many Irish Republicans who remained faithful over the years, and
through their dedication allowed succeeding generations to carry
on uninterrupted the struggle for true Irish freedom.
After Brian’s speech Patrick Williams gave
the audience a brief history of the current fight for political
status in Maghaberry prison in the six counties. Pat, who is
coordinator of the NIFC's IRPAS campaign, told of some of the
conditions faced by the prisoners and explained the important
work being done by the Republican Prisoners Action Group (RPAG)
and Cabhair in Ireland on behalf on the Republican political
prisoners. He then out-lined the IRPAS campaign, telling those
to use the NIFC website to make themselves more aware of what is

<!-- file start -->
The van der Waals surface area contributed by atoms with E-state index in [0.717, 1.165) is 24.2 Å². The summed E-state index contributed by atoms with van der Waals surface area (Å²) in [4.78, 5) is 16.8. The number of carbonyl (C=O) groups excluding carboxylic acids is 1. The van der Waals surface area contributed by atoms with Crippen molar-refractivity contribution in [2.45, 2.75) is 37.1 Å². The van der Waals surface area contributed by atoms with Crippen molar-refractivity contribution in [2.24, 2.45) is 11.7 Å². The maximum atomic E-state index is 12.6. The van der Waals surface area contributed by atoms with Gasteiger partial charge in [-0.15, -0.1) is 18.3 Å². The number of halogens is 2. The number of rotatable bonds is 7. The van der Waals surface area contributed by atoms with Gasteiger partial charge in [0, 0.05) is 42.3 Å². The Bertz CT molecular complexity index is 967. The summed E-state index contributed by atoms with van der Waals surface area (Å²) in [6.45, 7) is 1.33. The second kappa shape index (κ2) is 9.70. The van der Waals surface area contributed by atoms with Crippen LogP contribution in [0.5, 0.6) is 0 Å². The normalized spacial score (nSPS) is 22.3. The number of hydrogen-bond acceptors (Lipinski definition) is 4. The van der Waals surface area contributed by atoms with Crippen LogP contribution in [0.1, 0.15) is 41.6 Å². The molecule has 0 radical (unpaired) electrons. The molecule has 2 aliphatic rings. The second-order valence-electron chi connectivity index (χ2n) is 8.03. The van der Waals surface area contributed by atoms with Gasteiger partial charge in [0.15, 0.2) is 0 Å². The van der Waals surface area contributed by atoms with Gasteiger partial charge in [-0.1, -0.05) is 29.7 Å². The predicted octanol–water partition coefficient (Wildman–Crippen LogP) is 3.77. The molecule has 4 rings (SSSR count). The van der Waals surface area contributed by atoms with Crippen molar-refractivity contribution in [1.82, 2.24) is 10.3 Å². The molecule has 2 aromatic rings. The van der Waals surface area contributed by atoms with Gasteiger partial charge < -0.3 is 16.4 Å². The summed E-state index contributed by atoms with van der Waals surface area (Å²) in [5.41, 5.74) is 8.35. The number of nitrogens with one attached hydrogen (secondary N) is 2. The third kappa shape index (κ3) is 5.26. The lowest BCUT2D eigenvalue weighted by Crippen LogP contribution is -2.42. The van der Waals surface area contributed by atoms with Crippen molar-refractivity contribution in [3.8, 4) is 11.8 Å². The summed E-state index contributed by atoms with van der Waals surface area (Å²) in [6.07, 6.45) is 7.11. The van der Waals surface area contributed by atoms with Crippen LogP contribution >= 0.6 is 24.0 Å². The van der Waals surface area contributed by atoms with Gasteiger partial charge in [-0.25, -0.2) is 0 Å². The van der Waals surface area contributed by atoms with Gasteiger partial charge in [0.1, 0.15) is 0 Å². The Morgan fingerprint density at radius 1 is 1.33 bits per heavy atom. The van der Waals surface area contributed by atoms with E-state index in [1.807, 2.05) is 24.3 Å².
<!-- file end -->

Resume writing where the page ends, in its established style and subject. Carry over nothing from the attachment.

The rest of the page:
actually going on, and finished claiming it was important to get
behind the prisoners now, before conditions get worse and a
situation resembling 1981 occurs.
In concluding a most enjoyable evening,
Maggie Trainor and Brian Mór thanked the honorees and all those
who attended the event and everyone who subscribed to the
successful Ad Journal.
They also thanked
Bob Loughman, the ticket Chairman, and all the other members of
the Committee including the webmaster who kept the event
up-front and Radio Free Éireann for its regular coverage.
They asked for a
moment of cheering as opposed to a moment of silence in memory
of all of those who had passed away and were in some way
involved in support of Irish freedom.
They thanked the
Astoria World Manor for their excellent service and great food
and noted that the band and piper had excelled as usual.